Rite of Passage: Bloodlines Collector's Edition
November 10, 2019
Mad Head Games
4 Difficulties + Custom Mode
Exclusive Bonus Chapter
Integrated Strategy Guide
Wallpapers & Concept Art
Soundtracks & Jigsaw
Achievements & Collectibles
Characters & Morphing Objects
Replayable HOs and Ultimate HOs
For the past 40 years, the Livingstone family has been under the attack of a mythical force, that takes the shape of a monstrous octopus. The family members are getting murdered one by one on their private island and when the latest heir just fell victim, they finally reached out to you for help. Explore the cursed history of the Livingstones in Rite of Passage: Bloodlines – a new Hidden Object sequel from the one and only, Mad Head Games.
The Rite of Passage series used to stand proudly among the very best of the HOPA genre. While the more recent installments could not capture the magic of the first few games, they remained very entertaining. However, this new sequel fails at even being the least bit entertaining and will likely go down as one of the studio’s worst efforts. The main problem with Rite of Passage: Bloodlines has to do with its half-baked storyline. Although the game has an engrossing premise and the high-level concept of a family-targeted murder mystery is enticing, the details are all over the place. The game is saturated with illogical story developments and flawed logic that will either frustrate or bore the player.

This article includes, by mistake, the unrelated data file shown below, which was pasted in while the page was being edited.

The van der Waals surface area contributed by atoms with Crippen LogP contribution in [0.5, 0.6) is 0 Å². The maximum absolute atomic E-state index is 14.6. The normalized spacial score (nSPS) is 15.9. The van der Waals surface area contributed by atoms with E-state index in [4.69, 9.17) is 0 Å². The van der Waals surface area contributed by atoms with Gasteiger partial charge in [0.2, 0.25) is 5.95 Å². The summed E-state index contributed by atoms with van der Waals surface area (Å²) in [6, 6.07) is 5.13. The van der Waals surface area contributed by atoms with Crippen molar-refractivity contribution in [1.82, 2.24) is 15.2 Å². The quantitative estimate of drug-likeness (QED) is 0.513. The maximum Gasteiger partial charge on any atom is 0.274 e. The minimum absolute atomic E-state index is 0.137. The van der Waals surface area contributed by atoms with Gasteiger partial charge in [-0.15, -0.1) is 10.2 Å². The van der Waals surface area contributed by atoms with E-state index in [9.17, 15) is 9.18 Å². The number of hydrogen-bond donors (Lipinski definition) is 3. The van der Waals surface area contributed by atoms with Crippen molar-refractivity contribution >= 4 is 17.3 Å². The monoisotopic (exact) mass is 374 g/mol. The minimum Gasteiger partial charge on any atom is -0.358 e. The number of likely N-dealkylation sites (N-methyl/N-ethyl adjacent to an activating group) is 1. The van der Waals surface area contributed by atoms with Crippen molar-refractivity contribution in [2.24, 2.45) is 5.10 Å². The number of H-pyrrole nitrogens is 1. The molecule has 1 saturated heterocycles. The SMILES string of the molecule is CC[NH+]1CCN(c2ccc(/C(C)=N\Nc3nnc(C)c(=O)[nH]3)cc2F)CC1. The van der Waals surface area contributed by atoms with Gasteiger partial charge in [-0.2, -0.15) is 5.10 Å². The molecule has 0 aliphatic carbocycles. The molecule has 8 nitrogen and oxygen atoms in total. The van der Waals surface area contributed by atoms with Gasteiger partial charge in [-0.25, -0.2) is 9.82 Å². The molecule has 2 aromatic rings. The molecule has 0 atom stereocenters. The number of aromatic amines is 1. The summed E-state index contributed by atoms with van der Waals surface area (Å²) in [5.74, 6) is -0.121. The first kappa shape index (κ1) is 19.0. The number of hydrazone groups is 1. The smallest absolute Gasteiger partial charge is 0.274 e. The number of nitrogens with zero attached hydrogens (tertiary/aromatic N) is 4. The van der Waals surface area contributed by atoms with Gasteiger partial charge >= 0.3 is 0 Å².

Rite of Passage: Bloodlines’ gameplay is definitely better than its storyline, although that is not a high bar. The core game mechanics are well-engineered and fall in line with expectations. The hidden object scenes and puzzles are fairly standard and sway towards the easy side of the challenge spectrum. These aspects of the gameplay are all well and good, but things take a nosedive when it comes to the game’s gadget. The gadget, in this case, a magical seashell, takes a random object and spits out evidence upon completion of a jigsaw puzzle. Not only that this messes up the story development even further, but as a gadget, this feels totally lazy and out of place.
We usually can rely on Mad Head Games to deliver spectacular visuals, but Rite of Passage: Bloodlines is not 100% on-point in that department either. On one hand, most of the visual elements from the artwork to the animations are stunning as per the studio’s standards. On the other hand, many of the cutscenes are unexpectedly rough and stick out like a sore thumb. Thankfully, the audio elements are all extremely solid and somewhat make up for the game’s production.
I completed Rite of Passage: Bloodlines in three and a half hours and the bonus chapter in 40 minutes. The Collector’s Edition includes a strategy guide, wallpapers, concept art, soundtracks, characters, replayable hidden object scenes, ultimate hidden object scene, a jigsaw puzzle, achievements, collectibles, and morphing objects.
Given the high benchmarks of the franchise and the developer, Rite of Passage: Bloodlines is a total disappointment.
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